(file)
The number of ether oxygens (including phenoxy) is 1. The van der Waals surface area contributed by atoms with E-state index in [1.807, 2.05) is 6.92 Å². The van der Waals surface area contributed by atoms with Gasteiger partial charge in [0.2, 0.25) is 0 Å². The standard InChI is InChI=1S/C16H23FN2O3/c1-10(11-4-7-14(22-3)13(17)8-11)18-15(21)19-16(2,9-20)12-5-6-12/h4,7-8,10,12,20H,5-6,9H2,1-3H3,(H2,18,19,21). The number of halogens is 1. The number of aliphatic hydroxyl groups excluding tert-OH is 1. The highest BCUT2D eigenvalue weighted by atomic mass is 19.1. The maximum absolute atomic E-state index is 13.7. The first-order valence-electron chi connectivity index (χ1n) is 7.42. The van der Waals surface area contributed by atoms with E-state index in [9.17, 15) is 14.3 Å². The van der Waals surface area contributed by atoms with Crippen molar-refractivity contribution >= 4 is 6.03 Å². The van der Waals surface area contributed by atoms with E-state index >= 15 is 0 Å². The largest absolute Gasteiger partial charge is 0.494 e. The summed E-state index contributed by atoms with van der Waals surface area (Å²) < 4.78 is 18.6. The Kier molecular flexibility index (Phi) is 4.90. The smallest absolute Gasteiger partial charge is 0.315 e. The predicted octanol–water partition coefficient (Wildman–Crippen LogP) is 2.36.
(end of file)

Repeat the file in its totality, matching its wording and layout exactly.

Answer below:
The number of ether oxygens (including phenoxy) is 1. The van der Waals surface area contributed by atoms with E-state index in [1.807, 2.05) is 6.92 Å². The van der Waals surface area contributed by atoms with Gasteiger partial charge in [0.2, 0.25) is 0 Å². The standard InChI is InChI=1S/C16H23FN2O3/c1-10(11-4-7-14(22-3)13(17)8-11)18-15(21)19-16(2,9-20)12-5-6-12/h4,7-8,10,12,20H,5-6,9H2,1-3H3,(H2,18,19,21). The number of halogens is 1. The number of aliphatic hydroxyl groups excluding tert-OH is 1. The highest BCUT2D eigenvalue weighted by atomic mass is 19.1. The maximum absolute atomic E-state index is 13.7. The first-order valence-electron chi connectivity index (χ1n) is 7.42. The van der Waals surface area contributed by atoms with E-state index in [9.17, 15) is 14.3 Å². The van der Waals surface area contributed by atoms with Crippen molar-refractivity contribution >= 4 is 6.03 Å². The van der Waals surface area contributed by atoms with E-state index >= 15 is 0 Å². The largest absolute Gasteiger partial charge is 0.494 e. The summed E-state index contributed by atoms with van der Waals surface area (Å²) < 4.78 is 18.6. The Kier molecular flexibility index (Phi) is 4.90. The smallest absolute Gasteiger partial charge is 0.315 e. The predicted octanol–water partition coefficient (Wildman–Crippen LogP) is 2.36.